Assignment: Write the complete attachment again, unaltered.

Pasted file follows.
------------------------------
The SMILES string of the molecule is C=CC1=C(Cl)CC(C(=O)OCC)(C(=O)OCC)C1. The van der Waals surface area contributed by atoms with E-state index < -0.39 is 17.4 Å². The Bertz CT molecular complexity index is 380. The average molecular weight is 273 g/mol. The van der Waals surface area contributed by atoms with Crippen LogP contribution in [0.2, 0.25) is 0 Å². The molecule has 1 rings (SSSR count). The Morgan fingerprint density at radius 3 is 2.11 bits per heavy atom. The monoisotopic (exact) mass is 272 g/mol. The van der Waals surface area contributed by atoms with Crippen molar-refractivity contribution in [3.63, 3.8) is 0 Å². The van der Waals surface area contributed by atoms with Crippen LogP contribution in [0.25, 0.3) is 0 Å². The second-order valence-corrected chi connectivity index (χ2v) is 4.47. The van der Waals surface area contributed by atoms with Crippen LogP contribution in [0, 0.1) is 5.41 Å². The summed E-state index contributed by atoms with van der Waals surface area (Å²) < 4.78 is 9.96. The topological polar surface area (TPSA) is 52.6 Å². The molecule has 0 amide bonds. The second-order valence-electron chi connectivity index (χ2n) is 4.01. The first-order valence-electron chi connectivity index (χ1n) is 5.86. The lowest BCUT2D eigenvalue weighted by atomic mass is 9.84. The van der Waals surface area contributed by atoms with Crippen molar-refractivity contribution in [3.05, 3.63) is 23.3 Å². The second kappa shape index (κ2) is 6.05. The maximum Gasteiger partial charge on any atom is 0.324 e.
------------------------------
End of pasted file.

The SMILES string of the molecule is C=CC1=C(Cl)CC(C(=O)OCC)(C(=O)OCC)C1. The van der Waals surface area contributed by atoms with E-state index < -0.39 is 17.4 Å². The Bertz CT molecular complexity index is 380. The average molecular weight is 273 g/mol. The van der Waals surface area contributed by atoms with Crippen LogP contribution in [0.2, 0.25) is 0 Å². The molecule has 1 rings (SSSR count). The Morgan fingerprint density at radius 3 is 2.11 bits per heavy atom. The monoisotopic (exact) mass is 272 g/mol. The van der Waals surface area contributed by atoms with Crippen molar-refractivity contribution in [3.63, 3.8) is 0 Å². The van der Waals surface area contributed by atoms with Crippen LogP contribution in [0.25, 0.3) is 0 Å². The second-order valence-corrected chi connectivity index (χ2v) is 4.47. The van der Waals surface area contributed by atoms with Crippen LogP contribution in [0, 0.1) is 5.41 Å². The summed E-state index contributed by atoms with van der Waals surface area (Å²) < 4.78 is 9.96. The topological polar surface area (TPSA) is 52.6 Å². The molecule has 0 amide bonds. The second-order valence-electron chi connectivity index (χ2n) is 4.01. The first-order valence-electron chi connectivity index (χ1n) is 5.86. The lowest BCUT2D eigenvalue weighted by atomic mass is 9.84. The van der Waals surface area contributed by atoms with Crippen molar-refractivity contribution in [3.05, 3.63) is 23.3 Å². The second kappa shape index (κ2) is 6.05. The maximum Gasteiger partial charge on any atom is 0.324 e.